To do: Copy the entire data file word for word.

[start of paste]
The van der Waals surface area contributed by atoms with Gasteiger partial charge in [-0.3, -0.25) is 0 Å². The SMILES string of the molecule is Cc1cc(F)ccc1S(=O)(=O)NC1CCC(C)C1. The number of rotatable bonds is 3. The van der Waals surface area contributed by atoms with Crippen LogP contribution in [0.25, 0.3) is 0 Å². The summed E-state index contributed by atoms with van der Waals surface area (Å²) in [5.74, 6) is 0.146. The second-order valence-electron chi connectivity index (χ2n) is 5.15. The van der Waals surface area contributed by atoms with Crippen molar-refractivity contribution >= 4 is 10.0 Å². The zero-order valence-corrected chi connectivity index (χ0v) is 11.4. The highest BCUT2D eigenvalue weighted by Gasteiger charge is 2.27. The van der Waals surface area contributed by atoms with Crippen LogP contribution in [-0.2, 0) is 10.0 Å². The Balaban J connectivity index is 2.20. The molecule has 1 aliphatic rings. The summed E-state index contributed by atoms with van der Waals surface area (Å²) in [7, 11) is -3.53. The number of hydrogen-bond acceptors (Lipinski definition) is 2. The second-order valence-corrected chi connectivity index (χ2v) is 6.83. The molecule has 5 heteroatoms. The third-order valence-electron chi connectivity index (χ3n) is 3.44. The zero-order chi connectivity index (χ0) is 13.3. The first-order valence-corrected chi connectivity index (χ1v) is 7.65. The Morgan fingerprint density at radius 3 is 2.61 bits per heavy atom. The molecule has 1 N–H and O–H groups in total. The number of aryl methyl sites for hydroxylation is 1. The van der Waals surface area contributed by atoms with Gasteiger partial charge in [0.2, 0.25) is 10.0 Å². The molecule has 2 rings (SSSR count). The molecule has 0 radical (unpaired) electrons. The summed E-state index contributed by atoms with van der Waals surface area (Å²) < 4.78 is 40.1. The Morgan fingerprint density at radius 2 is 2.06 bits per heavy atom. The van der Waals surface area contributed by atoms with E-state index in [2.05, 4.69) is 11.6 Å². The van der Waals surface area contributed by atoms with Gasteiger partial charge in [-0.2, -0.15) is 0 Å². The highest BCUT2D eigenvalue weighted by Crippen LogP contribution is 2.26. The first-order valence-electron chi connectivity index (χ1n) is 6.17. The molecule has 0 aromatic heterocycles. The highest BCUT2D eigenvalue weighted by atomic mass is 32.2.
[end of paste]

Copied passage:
The van der Waals surface area contributed by atoms with Gasteiger partial charge in [-0.3, -0.25) is 0 Å². The SMILES string of the molecule is Cc1cc(F)ccc1S(=O)(=O)NC1CCC(C)C1. The number of rotatable bonds is 3. The van der Waals surface area contributed by atoms with Crippen LogP contribution in [0.25, 0.3) is 0 Å². The summed E-state index contributed by atoms with van der Waals surface area (Å²) in [5.74, 6) is 0.146. The second-order valence-electron chi connectivity index (χ2n) is 5.15. The van der Waals surface area contributed by atoms with Crippen molar-refractivity contribution >= 4 is 10.0 Å². The zero-order valence-corrected chi connectivity index (χ0v) is 11.4. The highest BCUT2D eigenvalue weighted by Gasteiger charge is 2.27. The van der Waals surface area contributed by atoms with Crippen LogP contribution in [-0.2, 0) is 10.0 Å². The Balaban J connectivity index is 2.20. The molecule has 1 aliphatic rings. The summed E-state index contributed by atoms with van der Waals surface area (Å²) in [7, 11) is -3.53. The number of hydrogen-bond acceptors (Lipinski definition) is 2. The second-order valence-corrected chi connectivity index (χ2v) is 6.83. The molecule has 5 heteroatoms. The third-order valence-electron chi connectivity index (χ3n) is 3.44. The zero-order chi connectivity index (χ0) is 13.3. The first-order valence-corrected chi connectivity index (χ1v) is 7.65. The Morgan fingerprint density at radius 3 is 2.61 bits per heavy atom. The molecule has 1 N–H and O–H groups in total. The number of aryl methyl sites for hydroxylation is 1. The van der Waals surface area contributed by atoms with Gasteiger partial charge in [0.2, 0.25) is 10.0 Å². The molecule has 2 rings (SSSR count). The molecule has 0 radical (unpaired) electrons. The summed E-state index contributed by atoms with van der Waals surface area (Å²) < 4.78 is 40.1. The Morgan fingerprint density at radius 2 is 2.06 bits per heavy atom. The van der Waals surface area contributed by atoms with E-state index in [2.05, 4.69) is 11.6 Å². The van der Waals surface area contributed by atoms with Gasteiger partial charge in [-0.2, -0.15) is 0 Å². The highest BCUT2D eigenvalue weighted by Crippen LogP contribution is 2.26. The first-order valence-electron chi connectivity index (χ1n) is 6.17. The molecule has 0 aromatic heterocycles. The highest BCUT2D eigenvalue weighted by atomic mass is 32.2.